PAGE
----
Adaptive tutorials versus web-based resources in radiology: a mixed methods comparison of efficacy and student engagement

Wong, Vincent, Smith, Ariella J., Hawkins, Nicholas J., Kumar, Rakesh K., Young, Noel, Kyaw, Merribel and Velan, Gary M. (2015) Adaptive tutorials versus web-based resources in radiology: a mixed methods comparison of efficacy and student engagement. Academic Radiology, 22 10: 1299-1307. doi:10.1016/j.acra.2015.07.002

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Author Wong, Vincent
Smith, Ariella J.
Hawkins, Nicholas J.
Kumar, Rakesh K.
Young, Noel
Kyaw, Merribel
Velan, Gary M.
Title Adaptive tutorials versus web-based resources in radiology: a mixed methods comparison of efficacy and student engagement
Journal name Academic Radiology   Check publisher's open access policy
ISSN 1878-4046
Publication date 2015-10-01
Year available 2015
Sub-type Article (original research)
DOI 10.1016/j.acra.2015.07.002
Open Access Status Not Open Access
Volume 22
Issue 10
Start page 1299
End page 1307
Total pages 9
Place of publication Amsterdam, Netherlands
Publisher Elsevier
Collection year 2016
Language eng
Formatted abstract
Rationale and Objectives

Diagnostic imaging is under-represented in medical curricula globally. Adaptive tutorials, online intelligent tutoring systems that provide a personalized learning experience, have the potential to bridge this gap. However, there is limited evidence of their effectiveness for learning about diagnostic imaging.

Materials and Methods

We performed a randomized mixed methods crossover trial to determine the impact of adaptive tutorials on perceived engagement and understanding of the appropriate use and interpretation of common diagnostic imaging investigations. Although concurrently engaged in disparate blocks of study, 99 volunteer medical students (from years 1–4 of the 6-year program) were randomly allocated to one of two groups. In the first arm of the trial on chest X-rays, one group received access to an adaptive tutorial, whereas the other received links to an existing peer-reviewed Web resource. These two groups crossed over in the second arm of the trial, which focused on computed tomography scans of the head, chest, and abdomen. At the conclusion of each arm of the trial, both groups completed an examination-style assessment, comprising questions both related and unrelated to the topics covered by the relevant adaptive tutorial. Online questionnaires were used to evaluate student perceptions of both learning resources.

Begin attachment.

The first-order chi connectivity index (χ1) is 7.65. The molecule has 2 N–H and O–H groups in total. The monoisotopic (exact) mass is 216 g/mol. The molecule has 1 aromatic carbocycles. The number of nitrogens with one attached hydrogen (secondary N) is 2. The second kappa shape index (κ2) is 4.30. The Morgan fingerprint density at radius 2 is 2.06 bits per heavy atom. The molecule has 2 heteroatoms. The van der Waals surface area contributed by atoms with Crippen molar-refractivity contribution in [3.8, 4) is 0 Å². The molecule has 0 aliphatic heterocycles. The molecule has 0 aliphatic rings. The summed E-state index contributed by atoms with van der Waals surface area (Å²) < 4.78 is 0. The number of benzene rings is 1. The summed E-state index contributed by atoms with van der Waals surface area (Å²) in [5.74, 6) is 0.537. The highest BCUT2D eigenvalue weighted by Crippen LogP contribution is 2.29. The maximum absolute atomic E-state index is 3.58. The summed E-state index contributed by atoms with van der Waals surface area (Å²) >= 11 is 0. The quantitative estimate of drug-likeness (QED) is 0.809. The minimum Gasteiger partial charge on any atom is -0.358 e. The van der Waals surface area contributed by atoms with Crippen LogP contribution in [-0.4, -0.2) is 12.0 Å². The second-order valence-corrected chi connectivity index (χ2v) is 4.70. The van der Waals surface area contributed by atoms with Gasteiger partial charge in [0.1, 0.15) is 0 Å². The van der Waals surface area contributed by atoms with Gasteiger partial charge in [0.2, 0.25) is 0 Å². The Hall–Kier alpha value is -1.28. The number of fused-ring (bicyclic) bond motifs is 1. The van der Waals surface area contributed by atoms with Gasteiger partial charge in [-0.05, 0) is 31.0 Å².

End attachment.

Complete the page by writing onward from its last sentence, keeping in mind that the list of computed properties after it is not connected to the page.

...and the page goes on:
In both arms of the trial, the group using adaptive tutorials obtained significantly higher assessment scores than controls. This was because of higher assessment scores by senior students in the adaptive tutorial group when answering questions related to topics covered in those tutorials. Furthermore, students indicated significantly better engagement with adaptive tutorials than the Web resource and rated the tutorials as a significantly more valuable tool for learning.


Medical students overwhelmingly accept adaptive tutorials for diagnostic imaging. The tutorials significantly improve the understanding of diagnostic imaging by senior students.
Keyword eLearning
Adaptive tutorials
Diagnostic imaging
Medical education
Q-Index Code C1
Q-Index Status Provisional Code
Institutional Status UQ

Document type: Journal Article
Sub-type: Article (original research)
Collections: Official 2016 Collection
School of Medicine Publications
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Citation counts: TR Web of Science Citation Count  Cited 1 times in Thomson Reuters Web of Science Article | Citations
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Created: Sun, 21 Feb 2016, 13:05:40 EST by Nicholas Hawkins on behalf of School of Medicine